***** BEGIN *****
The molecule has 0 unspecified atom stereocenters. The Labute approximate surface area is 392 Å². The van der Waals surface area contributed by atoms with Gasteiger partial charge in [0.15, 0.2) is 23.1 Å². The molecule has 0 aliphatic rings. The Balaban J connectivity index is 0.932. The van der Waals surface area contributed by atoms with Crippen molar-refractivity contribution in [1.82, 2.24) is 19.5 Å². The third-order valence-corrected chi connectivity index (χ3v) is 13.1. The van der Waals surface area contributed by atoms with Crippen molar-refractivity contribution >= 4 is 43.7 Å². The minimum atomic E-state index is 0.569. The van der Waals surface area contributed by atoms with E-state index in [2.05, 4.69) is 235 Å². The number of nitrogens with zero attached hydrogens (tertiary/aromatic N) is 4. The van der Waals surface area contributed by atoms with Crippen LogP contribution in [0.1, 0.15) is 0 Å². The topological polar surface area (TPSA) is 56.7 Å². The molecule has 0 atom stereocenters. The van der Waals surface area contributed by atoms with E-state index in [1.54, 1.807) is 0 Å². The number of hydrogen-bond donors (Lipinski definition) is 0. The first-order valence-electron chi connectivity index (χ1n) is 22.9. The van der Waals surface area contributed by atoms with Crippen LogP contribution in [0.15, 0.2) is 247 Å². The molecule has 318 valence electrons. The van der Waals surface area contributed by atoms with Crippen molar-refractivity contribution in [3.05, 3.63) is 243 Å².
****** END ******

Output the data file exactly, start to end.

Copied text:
The molecule has 0 unspecified atom stereocenters. The Labute approximate surface area is 392 Å². The van der Waals surface area contributed by atoms with Gasteiger partial charge in [0.15, 0.2) is 23.1 Å². The molecule has 0 aliphatic rings. The Balaban J connectivity index is 0.932. The van der Waals surface area contributed by atoms with Crippen molar-refractivity contribution in [1.82, 2.24) is 19.5 Å². The third-order valence-corrected chi connectivity index (χ3v) is 13.1. The van der Waals surface area contributed by atoms with Crippen molar-refractivity contribution >= 4 is 43.7 Å². The minimum atomic E-state index is 0.569. The van der Waals surface area contributed by atoms with E-state index in [2.05, 4.69) is 235 Å². The number of nitrogens with zero attached hydrogens (tertiary/aromatic N) is 4. The van der Waals surface area contributed by atoms with Crippen LogP contribution in [0.1, 0.15) is 0 Å². The topological polar surface area (TPSA) is 56.7 Å². The molecule has 0 atom stereocenters. The van der Waals surface area contributed by atoms with E-state index in [1.54, 1.807) is 0 Å². The number of hydrogen-bond donors (Lipinski definition) is 0. The first-order valence-electron chi connectivity index (χ1n) is 22.9. The van der Waals surface area contributed by atoms with Crippen LogP contribution in [0.15, 0.2) is 247 Å². The molecule has 318 valence electrons. The van der Waals surface area contributed by atoms with Crippen molar-refractivity contribution in [3.05, 3.63) is 243 Å².